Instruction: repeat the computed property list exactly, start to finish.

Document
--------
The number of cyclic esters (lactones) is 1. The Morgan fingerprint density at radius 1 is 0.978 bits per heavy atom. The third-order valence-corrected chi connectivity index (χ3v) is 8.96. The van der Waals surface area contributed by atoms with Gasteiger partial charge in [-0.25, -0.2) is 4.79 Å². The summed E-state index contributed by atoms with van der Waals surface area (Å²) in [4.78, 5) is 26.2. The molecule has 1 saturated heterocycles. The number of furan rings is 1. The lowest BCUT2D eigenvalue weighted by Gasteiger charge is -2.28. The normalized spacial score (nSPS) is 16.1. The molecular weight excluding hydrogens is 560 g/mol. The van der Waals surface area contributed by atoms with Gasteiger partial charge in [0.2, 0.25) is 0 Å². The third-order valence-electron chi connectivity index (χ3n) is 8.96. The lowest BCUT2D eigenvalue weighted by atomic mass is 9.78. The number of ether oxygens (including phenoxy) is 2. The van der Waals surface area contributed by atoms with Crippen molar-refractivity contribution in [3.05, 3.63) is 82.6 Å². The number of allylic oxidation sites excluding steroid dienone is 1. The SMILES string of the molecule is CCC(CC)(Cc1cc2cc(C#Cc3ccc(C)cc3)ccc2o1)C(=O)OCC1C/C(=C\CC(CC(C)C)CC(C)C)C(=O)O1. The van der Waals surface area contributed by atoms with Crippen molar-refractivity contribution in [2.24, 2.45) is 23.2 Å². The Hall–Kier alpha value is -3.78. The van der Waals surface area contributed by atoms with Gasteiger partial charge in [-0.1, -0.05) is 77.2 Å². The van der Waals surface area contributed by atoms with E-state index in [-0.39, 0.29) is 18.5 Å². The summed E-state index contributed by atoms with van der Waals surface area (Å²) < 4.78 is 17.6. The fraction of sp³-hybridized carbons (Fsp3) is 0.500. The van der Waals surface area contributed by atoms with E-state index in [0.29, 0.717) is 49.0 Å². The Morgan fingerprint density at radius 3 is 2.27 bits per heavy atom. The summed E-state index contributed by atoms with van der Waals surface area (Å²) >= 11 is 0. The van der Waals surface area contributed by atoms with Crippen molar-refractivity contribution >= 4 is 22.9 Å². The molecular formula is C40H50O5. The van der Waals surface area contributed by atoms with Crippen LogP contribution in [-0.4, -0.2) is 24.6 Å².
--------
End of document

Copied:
The number of cyclic esters (lactones) is 1. The Morgan fingerprint density at radius 1 is 0.978 bits per heavy atom. The third-order valence-corrected chi connectivity index (χ3v) is 8.96. The van der Waals surface area contributed by atoms with Gasteiger partial charge in [-0.25, -0.2) is 4.79 Å². The summed E-state index contributed by atoms with van der Waals surface area (Å²) in [4.78, 5) is 26.2. The molecule has 1 saturated heterocycles. The number of furan rings is 1. The lowest BCUT2D eigenvalue weighted by Gasteiger charge is -2.28. The normalized spacial score (nSPS) is 16.1. The molecular weight excluding hydrogens is 560 g/mol. The van der Waals surface area contributed by atoms with Gasteiger partial charge in [0.2, 0.25) is 0 Å². The third-order valence-electron chi connectivity index (χ3n) is 8.96. The lowest BCUT2D eigenvalue weighted by atomic mass is 9.78. The number of ether oxygens (including phenoxy) is 2. The van der Waals surface area contributed by atoms with Crippen molar-refractivity contribution in [3.05, 3.63) is 82.6 Å². The number of allylic oxidation sites excluding steroid dienone is 1. The SMILES string of the molecule is CCC(CC)(Cc1cc2cc(C#Cc3ccc(C)cc3)ccc2o1)C(=O)OCC1C/C(=C\CC(CC(C)C)CC(C)C)C(=O)O1. The van der Waals surface area contributed by atoms with Crippen molar-refractivity contribution in [2.24, 2.45) is 23.2 Å². The Hall–Kier alpha value is -3.78. The van der Waals surface area contributed by atoms with Gasteiger partial charge in [-0.1, -0.05) is 77.2 Å². The van der Waals surface area contributed by atoms with E-state index in [-0.39, 0.29) is 18.5 Å². The summed E-state index contributed by atoms with van der Waals surface area (Å²) < 4.78 is 17.6. The fraction of sp³-hybridized carbons (Fsp3) is 0.500. The van der Waals surface area contributed by atoms with E-state index in [0.29, 0.717) is 49.0 Å². The Morgan fingerprint density at radius 3 is 2.27 bits per heavy atom. The summed E-state index contributed by atoms with van der Waals surface area (Å²) >= 11 is 0. The van der Waals surface area contributed by atoms with Crippen molar-refractivity contribution >= 4 is 22.9 Å². The molecular formula is C40H50O5. The van der Waals surface area contributed by atoms with Crippen LogP contribution in [-0.4, -0.2) is 24.6 Å².